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Measure it to Own It

If you were to ask me what my greatest health challenge was, I would have answered you with clarity and assurance, "I am just not a very good sleeper."  I might explain my different strategies and interventions and supplements that I experiment with, all to improve my sleep quality.  I might even have offered you the diversion my patients frequently try on me:  "I come by it naturally, my mother wasn't a good sleeper."

I decided 2019 was going to be the year I improved my sleep, for real, for good.  I had listened to enough discussion to know what I should be doing, I just wondered why it wasn't working.  Some nights I couldn't fall asleep, other nights I was up several times. I often slept great on vacation, but worried over my restless nights when I was home.

I also knew that the OURA ring is believed to be the best wearble health tracker, modeled in the picture above. It measures your heart rate, the steps you take, and much more, cleverly hidden with its proprietary functions. When you go to sleep it somehow "knows" when you are absolutely asleep, how much of the night is spent in deep sleep, light sleep and REM sleep. I bought myself that OURA ring for my birthday! 

Given my primary interest in brain health, I wanted to see that I got at least SOME deep sleep. Deep sleep is when we clean out the debris from the day, saving what should be saved, and making room for new memories the following day. About 60-90 minutes is average, but I warned myself that deep sleep usually declines with age, but hey, maybe I'd get 30-45 minutes.  And most importantly, then I'd have something to work with!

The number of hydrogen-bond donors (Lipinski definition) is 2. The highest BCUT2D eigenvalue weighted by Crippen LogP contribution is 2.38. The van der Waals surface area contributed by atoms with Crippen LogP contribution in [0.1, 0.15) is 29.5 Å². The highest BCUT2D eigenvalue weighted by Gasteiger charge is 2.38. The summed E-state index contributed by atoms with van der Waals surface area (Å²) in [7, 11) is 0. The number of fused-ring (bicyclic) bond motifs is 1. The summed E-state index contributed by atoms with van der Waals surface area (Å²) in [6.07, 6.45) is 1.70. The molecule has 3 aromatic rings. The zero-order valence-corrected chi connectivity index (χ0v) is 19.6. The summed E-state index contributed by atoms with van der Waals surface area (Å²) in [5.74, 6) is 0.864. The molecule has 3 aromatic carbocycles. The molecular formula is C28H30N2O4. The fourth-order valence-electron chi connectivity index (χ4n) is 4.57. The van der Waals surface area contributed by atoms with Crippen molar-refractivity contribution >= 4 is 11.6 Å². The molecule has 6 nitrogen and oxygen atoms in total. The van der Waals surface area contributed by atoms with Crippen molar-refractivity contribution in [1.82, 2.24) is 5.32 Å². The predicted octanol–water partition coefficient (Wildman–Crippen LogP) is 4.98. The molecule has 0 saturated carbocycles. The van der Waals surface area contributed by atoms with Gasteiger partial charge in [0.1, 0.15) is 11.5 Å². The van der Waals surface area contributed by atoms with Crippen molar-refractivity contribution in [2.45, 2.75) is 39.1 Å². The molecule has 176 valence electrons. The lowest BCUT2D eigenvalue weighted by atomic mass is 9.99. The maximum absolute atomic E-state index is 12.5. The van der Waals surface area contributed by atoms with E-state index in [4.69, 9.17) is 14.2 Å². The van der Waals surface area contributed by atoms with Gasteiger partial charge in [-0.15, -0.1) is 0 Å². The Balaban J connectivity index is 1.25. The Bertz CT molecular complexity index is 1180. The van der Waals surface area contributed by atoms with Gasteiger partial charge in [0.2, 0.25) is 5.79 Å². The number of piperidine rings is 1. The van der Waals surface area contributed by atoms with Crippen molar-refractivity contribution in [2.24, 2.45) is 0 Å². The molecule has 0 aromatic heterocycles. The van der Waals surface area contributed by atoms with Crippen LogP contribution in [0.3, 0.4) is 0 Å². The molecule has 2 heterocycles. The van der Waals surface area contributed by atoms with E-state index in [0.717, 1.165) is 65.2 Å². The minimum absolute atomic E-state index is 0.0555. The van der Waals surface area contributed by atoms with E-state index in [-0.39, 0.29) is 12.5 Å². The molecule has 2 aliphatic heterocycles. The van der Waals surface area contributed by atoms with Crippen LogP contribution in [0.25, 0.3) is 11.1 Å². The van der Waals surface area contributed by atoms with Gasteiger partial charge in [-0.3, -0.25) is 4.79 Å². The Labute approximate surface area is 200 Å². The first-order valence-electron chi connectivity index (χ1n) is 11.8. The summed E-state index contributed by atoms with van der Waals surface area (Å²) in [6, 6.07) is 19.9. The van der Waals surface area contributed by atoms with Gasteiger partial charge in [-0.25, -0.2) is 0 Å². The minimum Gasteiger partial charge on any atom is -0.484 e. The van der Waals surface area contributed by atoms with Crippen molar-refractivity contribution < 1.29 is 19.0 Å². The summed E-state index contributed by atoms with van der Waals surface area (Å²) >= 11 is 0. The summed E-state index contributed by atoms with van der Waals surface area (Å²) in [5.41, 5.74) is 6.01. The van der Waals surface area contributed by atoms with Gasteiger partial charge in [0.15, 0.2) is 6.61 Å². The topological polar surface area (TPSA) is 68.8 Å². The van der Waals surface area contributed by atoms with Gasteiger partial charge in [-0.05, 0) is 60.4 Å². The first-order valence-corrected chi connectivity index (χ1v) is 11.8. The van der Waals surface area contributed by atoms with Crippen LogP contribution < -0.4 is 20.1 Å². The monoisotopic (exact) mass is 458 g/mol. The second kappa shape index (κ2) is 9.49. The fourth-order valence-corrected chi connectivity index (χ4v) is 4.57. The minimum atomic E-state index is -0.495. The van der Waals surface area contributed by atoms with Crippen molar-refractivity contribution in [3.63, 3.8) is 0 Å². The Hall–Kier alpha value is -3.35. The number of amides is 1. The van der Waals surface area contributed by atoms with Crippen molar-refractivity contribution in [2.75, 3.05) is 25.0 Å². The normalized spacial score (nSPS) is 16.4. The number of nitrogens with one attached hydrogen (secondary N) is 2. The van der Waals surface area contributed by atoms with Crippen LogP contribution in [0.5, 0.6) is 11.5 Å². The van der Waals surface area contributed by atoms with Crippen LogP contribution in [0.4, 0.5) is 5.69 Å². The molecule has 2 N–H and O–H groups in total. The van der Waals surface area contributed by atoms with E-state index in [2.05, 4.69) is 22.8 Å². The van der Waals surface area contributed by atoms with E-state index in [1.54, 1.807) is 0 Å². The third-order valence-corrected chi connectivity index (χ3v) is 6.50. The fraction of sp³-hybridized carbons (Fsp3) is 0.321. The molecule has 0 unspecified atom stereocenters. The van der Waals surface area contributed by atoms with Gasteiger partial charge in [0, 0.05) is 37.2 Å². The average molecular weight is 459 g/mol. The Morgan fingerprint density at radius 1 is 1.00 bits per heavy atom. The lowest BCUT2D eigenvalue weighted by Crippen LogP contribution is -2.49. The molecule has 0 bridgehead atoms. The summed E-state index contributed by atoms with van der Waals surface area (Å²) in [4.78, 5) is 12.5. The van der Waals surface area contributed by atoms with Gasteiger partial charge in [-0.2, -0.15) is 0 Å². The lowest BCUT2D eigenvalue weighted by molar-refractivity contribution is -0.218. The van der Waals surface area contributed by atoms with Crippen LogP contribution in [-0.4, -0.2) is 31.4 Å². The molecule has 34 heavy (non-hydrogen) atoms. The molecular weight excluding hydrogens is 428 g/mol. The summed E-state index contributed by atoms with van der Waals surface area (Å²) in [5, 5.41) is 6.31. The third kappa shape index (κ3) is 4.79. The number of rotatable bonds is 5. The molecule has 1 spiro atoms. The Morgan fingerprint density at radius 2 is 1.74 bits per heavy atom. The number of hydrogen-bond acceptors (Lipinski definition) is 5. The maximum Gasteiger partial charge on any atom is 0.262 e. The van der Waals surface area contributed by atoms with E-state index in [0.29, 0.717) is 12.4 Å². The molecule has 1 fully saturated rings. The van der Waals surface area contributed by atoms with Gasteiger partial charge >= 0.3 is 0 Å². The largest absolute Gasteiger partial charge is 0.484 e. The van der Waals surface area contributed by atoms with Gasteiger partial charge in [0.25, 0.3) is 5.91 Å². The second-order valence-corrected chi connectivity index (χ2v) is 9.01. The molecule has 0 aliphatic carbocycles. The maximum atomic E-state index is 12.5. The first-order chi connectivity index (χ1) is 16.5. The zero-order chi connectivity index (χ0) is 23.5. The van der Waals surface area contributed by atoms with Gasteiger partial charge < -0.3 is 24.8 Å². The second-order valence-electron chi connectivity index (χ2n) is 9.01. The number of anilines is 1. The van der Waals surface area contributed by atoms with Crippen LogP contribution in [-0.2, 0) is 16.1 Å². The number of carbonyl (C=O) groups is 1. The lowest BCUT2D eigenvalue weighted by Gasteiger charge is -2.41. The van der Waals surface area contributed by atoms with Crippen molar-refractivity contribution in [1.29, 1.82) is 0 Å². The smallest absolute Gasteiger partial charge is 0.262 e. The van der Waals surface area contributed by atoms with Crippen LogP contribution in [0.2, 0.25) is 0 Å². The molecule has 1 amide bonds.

The ring has tiny sensors next to your skin and all night records ... something... In the morning, place your ring next to your open smart phone Oura Ring app and amazing, it tells you what kind of a night you had.

Imagine my surprise!!  There were my middle of the night pee-breaks, and there was the suggestion, undeniable, that I had actually enjoyed 91 (not just 90!!) minutes of deep sleep. Looking back on the night, I was able to remember the "white" sections where I was absolutely awake, up and stumbling through my dark room, to the adjacent bathroom.  Perhaps I remembered a tiny fragment of a dream, but almost two hours of REM sleep, no way!! and best of course was the reassurance that I spent a good long time in deep sleep. 

Turns out that was one of my better nights that week (look ahead to where the dark part of the graph almost disappears a couple of days later!) and certainly my sleep has continued to fluctuate.

I notice that I get the best nights when I:

  • get at least SOME exercise, just enough, not too much and not too late,
  • finish eating at least two, preferably three, hours before bed,
  • refrain from excessive evening excitement,
  • go offline about 3 hours before bed, and leave the TV at least 2 hours before bed,
  • I can have a little bit of alcohol, the earlier the better, and beer seems to be the most soporific.
  • It helps if I have done something like meditation some time during the day, not necessarily in the evening but that's good if it's been a busy day,
  • and if I am not close to sleep when I head to bed, the best thing I can do is read, with one dim light in the room, a book--but not just any book.  I sleep best when I read, or actually re-read, a well-written slow-paced book that distracts me just enough from my own brain, but demands from me only appreciation, not full-on intrigue!

We have since purchased two sizes of OURA rings for use in our office. We let people check them out for a few days, and do their own "better-than-a-sleep-study" evaluation in their own home without involving their insurance company's paperwork. (A real sleep study gives a lot of other and quite valuable information, but for simply seeing the quality of your sleep and seeing how that quality responds to the intervention of your choice, the OURA ring is great!

What about you, how well do you sleep and what do you do to improve your sleep?






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